The next area of the levy proposal is Environmental Restoration and Stewardship, with money for creeks and greenbelts – some money is labeled as “citywide” but specific mentions include Fauntleroy Creek and Longfellow Creek.

This category also includes “community food gardens,” aka P-Patches, with the notation “One new site will be acquired and three new gardens will be developed on public land. The focus will be on densely populated areas where unmet need is high, including Ballard, Capitol Hill, Queen Anne, Rainier Valley, West Seattle, and others as appropriate. Projects may also include making small plots of public land available for market gardens.”

WHAT’S NEXT: The advisory committee is scheduled to finalize its recommendation at a meeting June 24 – but first, public testimony about what it’s considering – including anything you feel is missing – is crucial, and the hearing at 5:30 pm Tuesday (agenda here) at Seattle Center is the main event. If you can’t be there, other means of contacting the committee (which includes West Seattleites Pete Spalding, Sharonn Meeks, and Bruce Bentley) and council are listed here. But finalizing a levy proposal is only part of the fight – as previously reported, the mayor and council don’t see eye to eye regarding putting one on the ballot this year, so all that has to be worked out.

5 Replies to "Potential park levy: What's proposed in it for West Seattle"

  • TheHouse June 15, 2008 (9:56 pm)

    I searched all of the docs and could not find out how the levy will be assessed. Does anyone know how and how much?

    If I had one guess, it’s property taxes.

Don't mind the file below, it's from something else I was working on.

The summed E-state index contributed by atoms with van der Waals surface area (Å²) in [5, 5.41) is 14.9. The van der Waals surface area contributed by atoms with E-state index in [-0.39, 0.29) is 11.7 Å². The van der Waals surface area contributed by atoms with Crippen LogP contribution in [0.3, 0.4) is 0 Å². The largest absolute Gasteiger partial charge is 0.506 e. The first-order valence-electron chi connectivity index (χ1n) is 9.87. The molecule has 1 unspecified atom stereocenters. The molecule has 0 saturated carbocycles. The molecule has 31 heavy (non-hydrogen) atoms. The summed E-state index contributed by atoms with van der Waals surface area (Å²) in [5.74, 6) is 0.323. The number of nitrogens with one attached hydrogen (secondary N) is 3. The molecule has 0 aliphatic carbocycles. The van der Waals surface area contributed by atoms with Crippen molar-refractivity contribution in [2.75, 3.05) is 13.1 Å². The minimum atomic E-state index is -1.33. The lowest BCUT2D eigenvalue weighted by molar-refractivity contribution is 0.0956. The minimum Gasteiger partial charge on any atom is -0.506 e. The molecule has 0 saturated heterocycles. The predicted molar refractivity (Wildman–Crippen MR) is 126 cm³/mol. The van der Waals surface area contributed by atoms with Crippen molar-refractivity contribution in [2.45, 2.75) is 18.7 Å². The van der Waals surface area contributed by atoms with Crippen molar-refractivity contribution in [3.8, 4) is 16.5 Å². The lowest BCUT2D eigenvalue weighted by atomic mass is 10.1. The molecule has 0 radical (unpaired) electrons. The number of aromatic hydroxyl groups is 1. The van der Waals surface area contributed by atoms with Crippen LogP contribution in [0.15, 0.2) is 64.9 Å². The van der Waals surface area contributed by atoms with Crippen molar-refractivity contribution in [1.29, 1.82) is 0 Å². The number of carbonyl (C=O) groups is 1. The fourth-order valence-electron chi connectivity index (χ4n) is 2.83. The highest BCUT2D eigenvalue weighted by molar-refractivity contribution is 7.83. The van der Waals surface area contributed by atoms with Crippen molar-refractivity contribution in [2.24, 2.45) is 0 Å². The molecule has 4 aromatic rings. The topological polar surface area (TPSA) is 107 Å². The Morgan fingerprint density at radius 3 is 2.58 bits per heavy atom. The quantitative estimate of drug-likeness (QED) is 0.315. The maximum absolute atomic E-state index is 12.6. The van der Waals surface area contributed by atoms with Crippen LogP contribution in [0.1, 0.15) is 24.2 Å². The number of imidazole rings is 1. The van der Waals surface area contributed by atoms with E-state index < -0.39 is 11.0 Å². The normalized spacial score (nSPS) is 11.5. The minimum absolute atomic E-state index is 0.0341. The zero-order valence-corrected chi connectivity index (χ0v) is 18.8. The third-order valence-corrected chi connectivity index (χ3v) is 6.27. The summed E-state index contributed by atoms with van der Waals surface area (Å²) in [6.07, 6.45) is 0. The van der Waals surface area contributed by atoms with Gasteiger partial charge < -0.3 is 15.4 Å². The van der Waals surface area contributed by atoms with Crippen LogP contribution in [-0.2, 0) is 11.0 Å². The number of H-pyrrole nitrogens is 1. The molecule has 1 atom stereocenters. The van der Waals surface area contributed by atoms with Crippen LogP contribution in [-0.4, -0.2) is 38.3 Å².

• WSB June 16, 2008 (12:41 am)

    Yes, it would be a property tax levy. The current parks levy is expiring and the goal stated at some of the meetings we’ve covered is for the combination of this levy and the Pike Place Market levy to result in the same tax level as the one that’s expiring, so that there wouldn’t be an end increase (or decrease for that matter).

  • westwood June 16, 2008 (7:34 am)

    As much as I like parks and more funding, this list seems hastily put together. I would rather wait until a list was fully vetted. To be floating drafts this late before a Nov. election seems unwise.

  • TheHouse June 16, 2008 (8:16 am)

    So what is the actual $$ figure that we’re being taxed right now for the current levy?

    My stance on just about every levy is NO and I have a feeling this one is going to fall right in line. Aren’t city parks one of the thinks that our tax $$$ should be earmarked for?

  • Pete June 16, 2008 (12:40 pm)

    All of the projects that are included in the draft levy packages have already been fully vetted in some form. This might appear to be hastily put together under Seattle standards but there has been a lot of thought, work and effort put into this process by quite a few folks to date.

    It is a true statement that there will be no net new taxes under this levy. If you take the amount of this levy and combine it with the proposed Pike Place Market levy (which will be on the November ballot) it will equal the amount of the existing Pro-Parks levy that is sunsetting this year.

    If you have a strong opinion (one way or the other) tomorrow night is your final opportunity to have your voice heard by the committee that is putting the levy together. The committee will meet for the final time on June 24th to finalize the levy package that we will be sending to the Parks committee of the City Council. They will have until August 12th to make a final decision. There is no certainty that there are enough votes yet on the council to approve any Parks levy package at this time.